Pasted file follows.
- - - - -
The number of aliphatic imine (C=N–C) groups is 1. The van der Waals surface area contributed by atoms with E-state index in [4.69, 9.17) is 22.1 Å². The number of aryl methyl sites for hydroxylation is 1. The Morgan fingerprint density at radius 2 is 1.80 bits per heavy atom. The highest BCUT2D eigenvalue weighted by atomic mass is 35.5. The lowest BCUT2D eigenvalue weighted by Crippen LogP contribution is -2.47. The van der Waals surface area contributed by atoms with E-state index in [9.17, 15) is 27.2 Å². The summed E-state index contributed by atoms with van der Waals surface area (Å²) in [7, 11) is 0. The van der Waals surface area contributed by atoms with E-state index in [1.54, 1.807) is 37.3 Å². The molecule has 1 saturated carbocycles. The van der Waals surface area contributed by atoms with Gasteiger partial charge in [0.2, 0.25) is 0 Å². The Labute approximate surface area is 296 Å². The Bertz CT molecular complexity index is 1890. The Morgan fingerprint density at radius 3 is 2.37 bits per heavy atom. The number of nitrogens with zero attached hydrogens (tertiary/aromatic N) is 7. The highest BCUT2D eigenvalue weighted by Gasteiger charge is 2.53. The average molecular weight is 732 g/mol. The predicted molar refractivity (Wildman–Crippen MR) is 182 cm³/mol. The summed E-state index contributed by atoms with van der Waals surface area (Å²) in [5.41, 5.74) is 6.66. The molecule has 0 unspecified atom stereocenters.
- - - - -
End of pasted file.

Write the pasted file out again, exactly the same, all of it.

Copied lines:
The number of aliphatic imine (C=N–C) groups is 1. The van der Waals surface area contributed by atoms with E-state index in [4.69, 9.17) is 22.1 Å². The number of aryl methyl sites for hydroxylation is 1. The Morgan fingerprint density at radius 2 is 1.80 bits per heavy atom. The highest BCUT2D eigenvalue weighted by atomic mass is 35.5. The lowest BCUT2D eigenvalue weighted by Crippen LogP contribution is -2.47. The van der Waals surface area contributed by atoms with E-state index in [9.17, 15) is 27.2 Å². The summed E-state index contributed by atoms with van der Waals surface area (Å²) in [7, 11) is 0. The van der Waals surface area contributed by atoms with E-state index in [1.54, 1.807) is 37.3 Å². The molecule has 1 saturated carbocycles. The van der Waals surface area contributed by atoms with Gasteiger partial charge in [0.2, 0.25) is 0 Å². The Labute approximate surface area is 296 Å². The Bertz CT molecular complexity index is 1890. The Morgan fingerprint density at radius 3 is 2.37 bits per heavy atom. The number of nitrogens with zero attached hydrogens (tertiary/aromatic N) is 7. The highest BCUT2D eigenvalue weighted by Gasteiger charge is 2.53. The average molecular weight is 732 g/mol. The predicted molar refractivity (Wildman–Crippen MR) is 182 cm³/mol. The summed E-state index contributed by atoms with van der Waals surface area (Å²) in [5.41, 5.74) is 6.66. The molecule has 0 unspecified atom stereocenters.